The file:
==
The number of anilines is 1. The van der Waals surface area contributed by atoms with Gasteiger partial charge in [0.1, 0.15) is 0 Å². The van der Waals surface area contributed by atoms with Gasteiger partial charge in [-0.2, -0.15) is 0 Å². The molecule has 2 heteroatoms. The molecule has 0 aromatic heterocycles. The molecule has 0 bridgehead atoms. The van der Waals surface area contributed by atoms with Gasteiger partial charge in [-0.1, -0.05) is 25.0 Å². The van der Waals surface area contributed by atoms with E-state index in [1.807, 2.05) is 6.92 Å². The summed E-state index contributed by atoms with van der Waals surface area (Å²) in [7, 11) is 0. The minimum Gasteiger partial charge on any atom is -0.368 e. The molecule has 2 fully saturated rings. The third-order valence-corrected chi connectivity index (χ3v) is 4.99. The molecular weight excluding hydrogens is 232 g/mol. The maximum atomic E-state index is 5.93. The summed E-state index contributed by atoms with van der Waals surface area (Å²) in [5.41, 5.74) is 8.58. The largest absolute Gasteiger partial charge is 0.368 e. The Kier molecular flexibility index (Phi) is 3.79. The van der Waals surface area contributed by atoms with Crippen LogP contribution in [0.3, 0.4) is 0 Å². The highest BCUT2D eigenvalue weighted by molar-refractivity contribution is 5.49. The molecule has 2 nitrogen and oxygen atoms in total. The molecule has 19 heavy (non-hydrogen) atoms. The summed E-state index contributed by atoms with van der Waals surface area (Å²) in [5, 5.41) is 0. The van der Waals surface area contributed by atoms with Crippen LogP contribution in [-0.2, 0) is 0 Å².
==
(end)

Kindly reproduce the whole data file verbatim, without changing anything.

The number of anilines is 1. The van der Waals surface area contributed by atoms with Gasteiger partial charge in [0.1, 0.15) is 0 Å². The van der Waals surface area contributed by atoms with Gasteiger partial charge in [-0.2, -0.15) is 0 Å². The molecule has 2 heteroatoms. The molecule has 0 aromatic heterocycles. The molecule has 0 bridgehead atoms. The van der Waals surface area contributed by atoms with Gasteiger partial charge in [-0.1, -0.05) is 25.0 Å². The van der Waals surface area contributed by atoms with E-state index in [1.807, 2.05) is 6.92 Å². The summed E-state index contributed by atoms with van der Waals surface area (Å²) in [7, 11) is 0. The minimum Gasteiger partial charge on any atom is -0.368 e. The molecule has 2 fully saturated rings. The third-order valence-corrected chi connectivity index (χ3v) is 4.99. The molecular weight excluding hydrogens is 232 g/mol. The maximum atomic E-state index is 5.93. The summed E-state index contributed by atoms with van der Waals surface area (Å²) in [5.41, 5.74) is 8.58. The largest absolute Gasteiger partial charge is 0.368 e. The Kier molecular flexibility index (Phi) is 3.79. The van der Waals surface area contributed by atoms with Crippen LogP contribution in [0.3, 0.4) is 0 Å². The highest BCUT2D eigenvalue weighted by molar-refractivity contribution is 5.49. The molecule has 2 nitrogen and oxygen atoms in total. The molecule has 19 heavy (non-hydrogen) atoms. The summed E-state index contributed by atoms with van der Waals surface area (Å²) in [5, 5.41) is 0. The van der Waals surface area contributed by atoms with Crippen LogP contribution in [-0.2, 0) is 0 Å².